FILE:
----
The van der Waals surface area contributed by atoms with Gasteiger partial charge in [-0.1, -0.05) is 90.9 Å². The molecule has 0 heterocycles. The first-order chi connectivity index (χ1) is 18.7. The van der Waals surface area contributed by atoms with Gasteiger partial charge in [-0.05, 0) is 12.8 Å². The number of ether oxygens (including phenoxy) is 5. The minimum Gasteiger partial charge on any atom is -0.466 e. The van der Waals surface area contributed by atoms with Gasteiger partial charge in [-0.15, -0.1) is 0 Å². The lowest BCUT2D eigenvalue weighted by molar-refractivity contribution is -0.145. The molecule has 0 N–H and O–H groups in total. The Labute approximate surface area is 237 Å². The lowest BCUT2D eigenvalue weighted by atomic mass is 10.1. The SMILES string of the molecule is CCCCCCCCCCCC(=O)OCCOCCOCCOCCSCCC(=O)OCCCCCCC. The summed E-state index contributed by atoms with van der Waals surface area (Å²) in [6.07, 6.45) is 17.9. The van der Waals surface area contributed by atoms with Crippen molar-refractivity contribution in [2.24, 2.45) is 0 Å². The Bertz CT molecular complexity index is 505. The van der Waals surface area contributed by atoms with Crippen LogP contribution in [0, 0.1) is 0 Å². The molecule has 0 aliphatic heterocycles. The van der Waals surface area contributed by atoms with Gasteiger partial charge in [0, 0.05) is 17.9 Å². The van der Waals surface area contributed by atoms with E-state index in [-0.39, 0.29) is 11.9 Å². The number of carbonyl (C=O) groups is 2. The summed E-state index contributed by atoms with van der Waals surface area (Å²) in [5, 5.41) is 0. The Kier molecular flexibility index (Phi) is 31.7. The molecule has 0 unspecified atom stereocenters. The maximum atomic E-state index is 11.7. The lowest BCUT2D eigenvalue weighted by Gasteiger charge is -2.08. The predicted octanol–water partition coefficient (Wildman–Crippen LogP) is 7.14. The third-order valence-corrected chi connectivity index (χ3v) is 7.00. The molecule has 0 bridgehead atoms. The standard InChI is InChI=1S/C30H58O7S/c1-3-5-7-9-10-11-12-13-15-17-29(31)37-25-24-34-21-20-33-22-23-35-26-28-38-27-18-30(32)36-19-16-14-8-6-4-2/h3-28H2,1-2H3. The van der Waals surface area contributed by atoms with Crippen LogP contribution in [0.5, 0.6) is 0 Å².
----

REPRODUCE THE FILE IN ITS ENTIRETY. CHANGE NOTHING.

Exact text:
The van der Waals surface area contributed by atoms with Gasteiger partial charge in [-0.1, -0.05) is 90.9 Å². The molecule has 0 heterocycles. The first-order chi connectivity index (χ1) is 18.7. The van der Waals surface area contributed by atoms with Gasteiger partial charge in [-0.05, 0) is 12.8 Å². The number of ether oxygens (including phenoxy) is 5. The minimum Gasteiger partial charge on any atom is -0.466 e. The van der Waals surface area contributed by atoms with Gasteiger partial charge in [-0.15, -0.1) is 0 Å². The lowest BCUT2D eigenvalue weighted by molar-refractivity contribution is -0.145. The molecule has 0 N–H and O–H groups in total. The Labute approximate surface area is 237 Å². The lowest BCUT2D eigenvalue weighted by atomic mass is 10.1. The SMILES string of the molecule is CCCCCCCCCCCC(=O)OCCOCCOCCOCCSCCC(=O)OCCCCCCC. The summed E-state index contributed by atoms with van der Waals surface area (Å²) in [6.07, 6.45) is 17.9. The van der Waals surface area contributed by atoms with Crippen molar-refractivity contribution in [2.24, 2.45) is 0 Å². The Bertz CT molecular complexity index is 505. The van der Waals surface area contributed by atoms with Crippen LogP contribution in [0, 0.1) is 0 Å². The molecule has 0 aliphatic heterocycles. The van der Waals surface area contributed by atoms with Gasteiger partial charge in [0, 0.05) is 17.9 Å². The van der Waals surface area contributed by atoms with E-state index in [-0.39, 0.29) is 11.9 Å². The number of carbonyl (C=O) groups is 2. The summed E-state index contributed by atoms with van der Waals surface area (Å²) in [5, 5.41) is 0. The Kier molecular flexibility index (Phi) is 31.7. The molecule has 0 unspecified atom stereocenters. The maximum atomic E-state index is 11.7. The lowest BCUT2D eigenvalue weighted by Gasteiger charge is -2.08. The predicted octanol–water partition coefficient (Wildman–Crippen LogP) is 7.14. The third-order valence-corrected chi connectivity index (χ3v) is 7.00. The molecule has 0 bridgehead atoms. The standard InChI is InChI=1S/C30H58O7S/c1-3-5-7-9-10-11-12-13-15-17-29(31)37-25-24-34-21-20-33-22-23-35-26-28-38-27-18-30(32)36-19-16-14-8-6-4-2/h3-28H2,1-2H3. The van der Waals surface area contributed by atoms with Crippen LogP contribution in [0.5, 0.6) is 0 Å².